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Subject: 9/11 Commission is Bush's New Lapdog
Date: 15 Apr 2004 17:44:11 -0700
NNTP-Posting-Date: Fri, 16 Apr 2004 00:44:11 +0000 (UTC)
April 8, 2004
9/11 Commission is Bush's New Lapdog
It Refuses to Even Question US Policies that Encourage Terrorism
By BILL CHRISTISON
Former CIA analyst
President Bush's options appear extremely limited, and there is
little doubt that the United States will continue to decline as a
decisive force in world affairs over the next decade. The real
question is not whether U.S. hegemony is waning but whether the United
States can devise a way to descend gracefully, with minimum damage to
the world, and to itself.
George W. Bush should be well satisfied with Condoleezza Rice's three
hours of speechifying and testimony on April 8. Rice made no major
errors, and she made a quite detailed case that the Bush
administration had not dragged its heels on counterterrorism before
While not perfect, her case was certainly good enough to prevent any
serious loss of voting support for Bush. In fact, the entire hearing
was probably a draw. What weaknesses there were in Rice's presentation
gave the Democratic Commission members an opportunity to repeat their
own earlier arguments on the foot-dragging issue, but the issue itself
is now so muddied that it is unlikely to live on much longer, at least
among average voters.
At the hearings, all that the opposition really accomplished was to
make it possible for some of the Democratic members to claim that they
were not simply Bush-lite when it comes to foreign and military
But in fact every one of the Democratic members of the 9/11 Commission
looks just like a Bush-lite type. In the hearings to date, not one of
them has given even a hint of willingness to consider in the
Commission's final report what changes in U.S. foreign and military
policies might be necessary to reduce the likelihood of future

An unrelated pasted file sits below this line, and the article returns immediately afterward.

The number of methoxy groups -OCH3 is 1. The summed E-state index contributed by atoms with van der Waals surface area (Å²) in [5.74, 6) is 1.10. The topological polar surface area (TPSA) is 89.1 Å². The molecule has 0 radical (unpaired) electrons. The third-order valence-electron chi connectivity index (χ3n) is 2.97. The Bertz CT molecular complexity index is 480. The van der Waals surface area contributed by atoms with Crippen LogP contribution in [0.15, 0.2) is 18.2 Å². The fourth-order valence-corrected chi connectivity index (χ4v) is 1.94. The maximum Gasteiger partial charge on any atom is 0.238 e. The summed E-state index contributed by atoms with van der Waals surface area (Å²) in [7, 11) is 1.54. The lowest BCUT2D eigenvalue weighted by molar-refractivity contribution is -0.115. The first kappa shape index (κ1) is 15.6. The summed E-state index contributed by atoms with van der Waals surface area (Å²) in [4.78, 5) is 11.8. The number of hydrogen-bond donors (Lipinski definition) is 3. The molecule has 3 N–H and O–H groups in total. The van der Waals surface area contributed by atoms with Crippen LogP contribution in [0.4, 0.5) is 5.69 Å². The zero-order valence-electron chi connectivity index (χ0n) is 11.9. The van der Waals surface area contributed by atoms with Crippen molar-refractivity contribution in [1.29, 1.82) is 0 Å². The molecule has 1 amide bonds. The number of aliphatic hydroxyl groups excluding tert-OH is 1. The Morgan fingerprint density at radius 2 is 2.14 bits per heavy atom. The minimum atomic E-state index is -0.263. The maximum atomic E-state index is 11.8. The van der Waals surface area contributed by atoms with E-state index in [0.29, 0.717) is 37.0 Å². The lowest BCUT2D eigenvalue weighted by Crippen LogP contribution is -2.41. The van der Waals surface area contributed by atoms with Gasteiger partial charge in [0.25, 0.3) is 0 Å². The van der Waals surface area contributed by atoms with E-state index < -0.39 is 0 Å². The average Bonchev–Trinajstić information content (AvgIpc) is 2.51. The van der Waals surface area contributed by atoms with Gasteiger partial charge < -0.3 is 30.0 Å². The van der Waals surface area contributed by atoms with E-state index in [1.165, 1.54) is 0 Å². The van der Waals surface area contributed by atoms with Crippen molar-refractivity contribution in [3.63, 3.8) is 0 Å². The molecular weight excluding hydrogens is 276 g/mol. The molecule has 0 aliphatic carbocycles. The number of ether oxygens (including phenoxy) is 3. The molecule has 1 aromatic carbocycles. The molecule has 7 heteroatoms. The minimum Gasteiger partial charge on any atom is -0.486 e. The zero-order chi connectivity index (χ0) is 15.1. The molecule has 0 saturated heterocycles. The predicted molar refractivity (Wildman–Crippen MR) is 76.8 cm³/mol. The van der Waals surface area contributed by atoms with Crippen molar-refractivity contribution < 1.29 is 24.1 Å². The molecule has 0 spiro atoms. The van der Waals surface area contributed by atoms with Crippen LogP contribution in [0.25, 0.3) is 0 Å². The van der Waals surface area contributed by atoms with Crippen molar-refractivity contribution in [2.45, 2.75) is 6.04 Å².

terrorism against the United States.
It seems pretty certain that all ten commissioners have agreed in
advance NOT to consider any changes in U.S. policies. Since Commission
Chairman Thomas Kean has announced that he intends to issue his final
report by the end of July (and then presumably disband the
Commission), all the pressures on the commissioners between now and
July will be to avoid complications and continue to interpret their
mandate as narrowly as possible. The odds are nil that they will take
on additional tasks such as considering needed foreign policy changes.
Let's face it. Nothing else that this 9/11 Commission does really
matters, and the Commission was designed from the start to do nothing
that mattered. It can recommend all the reorganizing of the FBI and
the CIA it wants. But no organizational changes will accomplish much
if they are not accompanied by changes in present U.S. policies that
generate legitimate hatred against America and thereby perpetuate
terrorism against us.
The quotation at the beginning of this article says it all: "The real
question is not whether U.S. hegemony is waning but whether the U.S.
can devise a way to descend gracefully, with minimum damage to the
world, and to itself."
Bill Christison joined the CIA in 1950 and worked on the analysis side
of the Agency for over 28 years. In the 1970s he served as a National
Intelligence Officer (principal adviser of the Director of Central
Intelligence) for Southeast Asia, South Asia, and Africa. Before his
retirement in 1979, he was Director of the CIA's Office of Regional
and Political Analysis, a 250-person unit.
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